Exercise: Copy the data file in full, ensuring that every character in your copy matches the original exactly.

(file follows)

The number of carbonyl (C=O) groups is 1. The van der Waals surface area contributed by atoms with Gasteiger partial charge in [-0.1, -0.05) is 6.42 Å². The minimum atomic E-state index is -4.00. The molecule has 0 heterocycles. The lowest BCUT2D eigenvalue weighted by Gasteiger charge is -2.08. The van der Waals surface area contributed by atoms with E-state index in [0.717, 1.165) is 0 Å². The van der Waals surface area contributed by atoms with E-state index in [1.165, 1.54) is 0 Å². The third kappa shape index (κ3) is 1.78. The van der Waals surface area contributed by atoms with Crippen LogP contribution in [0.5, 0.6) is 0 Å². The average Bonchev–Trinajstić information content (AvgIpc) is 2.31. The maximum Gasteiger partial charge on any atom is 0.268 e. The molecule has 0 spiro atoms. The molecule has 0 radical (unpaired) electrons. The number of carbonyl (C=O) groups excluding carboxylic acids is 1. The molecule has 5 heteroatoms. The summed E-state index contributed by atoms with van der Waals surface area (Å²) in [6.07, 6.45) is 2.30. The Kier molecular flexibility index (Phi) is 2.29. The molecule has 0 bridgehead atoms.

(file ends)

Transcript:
The number of carbonyl (C=O) groups is 1. The van der Waals surface area contributed by atoms with Gasteiger partial charge in [-0.1, -0.05) is 6.42 Å². The minimum atomic E-state index is -4.00. The molecule has 0 heterocycles. The lowest BCUT2D eigenvalue weighted by Gasteiger charge is -2.08. The van der Waals surface area contributed by atoms with E-state index in [0.717, 1.165) is 0 Å². The van der Waals surface area contributed by atoms with E-state index in [1.165, 1.54) is 0 Å². The third kappa shape index (κ3) is 1.78. The van der Waals surface area contributed by atoms with Crippen LogP contribution in [0.5, 0.6) is 0 Å². The average Bonchev–Trinajstić information content (AvgIpc) is 2.31. The maximum Gasteiger partial charge on any atom is 0.268 e. The molecule has 0 spiro atoms. The molecule has 0 radical (unpaired) electrons. The number of carbonyl (C=O) groups excluding carboxylic acids is 1. The molecule has 5 heteroatoms. The summed E-state index contributed by atoms with van der Waals surface area (Å²) in [6.07, 6.45) is 2.30. The Kier molecular flexibility index (Phi) is 2.29. The molecule has 0 bridgehead atoms.